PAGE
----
The vote that saved Alpena City Hall
I suspect you have wondered — maybe while nowhere near it, perhaps when passing by — but at some point, you have likely asked: “Why is our City Hall built from Limestone quarried in Bedford, Indiana?”
Indeed, why from a Hoosier quarry hundreds of miles away, not the limestone or block fashioned from the stuff of our soil?
Early city records are sparse. Much was mercifully unrecorded and, fortunately, lost. However, I believe sufficient clues exist in this case to — if not render an altogether certain picture — provide solid support for the speculations that follow.
By 1904, the need for a centralized location for city government had become apparent. City offices were scattered around the city. Staff and their records were rubbing up against the populace. The need for a central location to eliminate chafing and provide secure record retention was becoming acute.
The Churchill Hotel had burned a few years earlier, so a convenient location was available. The Churchill brothers were approached with an offer — it was well-received.
Clark and Munger, Bay City architects, were retained to design our City Hall. They did so in a professional manner, calling for the finest materials reasonably attainable and suited to a building whose use and length of service would be extensive. To that end, they specified Bedford limestone.
Bedford stone was the finest quality construction limestone in the nation. It had been used to rebuild much of Chicago after the great fire there and found application in both the Pentagon and Empire State Building.
Of course, a plan so well-conceived caused problems.
Bids were advertised, and the construction contract was awarded in regular course to Richard H. Collins, a highly regarded local builder and the father of Phelps Collins, the World War I ace for whom our airfield is named.
No sooner had the contract been awarded when a delegation sponsored by Alpena County Bank appeared before the city council. They protested the contract’s award, asserting the new City Hall should not be constructed of Bedford stone, but of materials procured from local businesses, even though they would be more expensive and — at that time — of inferior quality.
Though an agreement had been reached and an obligation created, a motion to reconsider was advanced — it received a second.
How many bank debtors do you suppose were among the city aldermen present that day? How many delinquencies represented in that number? How many over 90 days?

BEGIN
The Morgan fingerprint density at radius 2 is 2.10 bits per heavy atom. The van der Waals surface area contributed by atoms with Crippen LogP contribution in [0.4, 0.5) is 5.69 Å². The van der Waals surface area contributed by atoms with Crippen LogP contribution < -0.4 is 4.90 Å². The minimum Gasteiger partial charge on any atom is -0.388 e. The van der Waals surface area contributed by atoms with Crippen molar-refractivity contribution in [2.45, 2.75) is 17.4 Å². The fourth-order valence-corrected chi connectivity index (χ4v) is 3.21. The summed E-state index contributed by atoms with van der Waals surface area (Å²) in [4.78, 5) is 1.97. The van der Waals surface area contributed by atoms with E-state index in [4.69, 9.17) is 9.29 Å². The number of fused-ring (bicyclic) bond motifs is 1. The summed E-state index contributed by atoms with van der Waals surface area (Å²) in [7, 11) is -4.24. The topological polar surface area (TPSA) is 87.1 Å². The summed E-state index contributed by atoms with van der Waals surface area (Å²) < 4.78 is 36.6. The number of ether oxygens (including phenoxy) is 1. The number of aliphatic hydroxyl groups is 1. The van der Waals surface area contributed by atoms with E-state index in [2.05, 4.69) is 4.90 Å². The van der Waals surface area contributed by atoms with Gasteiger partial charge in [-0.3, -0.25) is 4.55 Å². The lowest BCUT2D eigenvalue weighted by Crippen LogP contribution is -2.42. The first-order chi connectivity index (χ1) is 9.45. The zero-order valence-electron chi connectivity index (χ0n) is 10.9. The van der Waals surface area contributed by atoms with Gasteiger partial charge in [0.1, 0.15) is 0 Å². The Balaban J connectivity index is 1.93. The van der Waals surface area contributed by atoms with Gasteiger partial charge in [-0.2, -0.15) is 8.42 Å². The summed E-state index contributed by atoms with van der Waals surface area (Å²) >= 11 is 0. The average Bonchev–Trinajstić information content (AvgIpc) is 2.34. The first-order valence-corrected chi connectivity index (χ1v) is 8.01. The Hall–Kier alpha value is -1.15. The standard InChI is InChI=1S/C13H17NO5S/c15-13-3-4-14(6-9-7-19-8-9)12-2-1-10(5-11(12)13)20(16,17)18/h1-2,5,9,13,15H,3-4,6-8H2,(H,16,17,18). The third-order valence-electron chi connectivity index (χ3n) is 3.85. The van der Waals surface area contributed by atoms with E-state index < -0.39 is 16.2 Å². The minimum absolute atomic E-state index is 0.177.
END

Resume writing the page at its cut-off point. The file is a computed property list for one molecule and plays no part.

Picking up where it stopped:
The motion passed.
A disillusioned Richard Collins told the council he would not stand in their way, which tells you something about Collins and, perhaps, about why things turned out the way they did.
But first, everything got real quiet, and stayed that way for several days. The council’s support of institutional decay got adjourned to backroom venues.
We can only imagine the volume of the recriminations, the intensity of the negotiations.
There is no record that a man of the cloth was summoned, but indications are strong some form of divine intervention occurred. On April 19, 1905, a ray of brightness broke through the political haze — the City Hall contract came back before the council.
The Alpena Argus reported the proceedings:
“The question of letting the contract for building the new city hall was taken from the table, and the contract let to Richard H. Collins to build the same of Bedford Limestone for the sum of $22,921.23.”
The theft of an honest vote had been avoided — by honest men.
Make a note of it.
Our City Hall has served us well for 115 years and counting. Setting aside the cost of routine maintenance and minor remodeling, its amortized annual cost comes in at $197.59 — a per-capita cost of less than 2 cents for each city resident per year.
Good, honest value.
Are you amazed by the flagrancy of today’s politicians’ attempts to set aside honest votes cast in lawful elections? Are you perplexed and angered by their continuing attempts to circumscribe our right to vote?
Then celebrate the sweet smell of a proud moment in our city’s history, 116 years ago — this Monday.
Doug Pugh’s “Vignettes” runs weekly on Saturdays. He can be reached at email@example.com.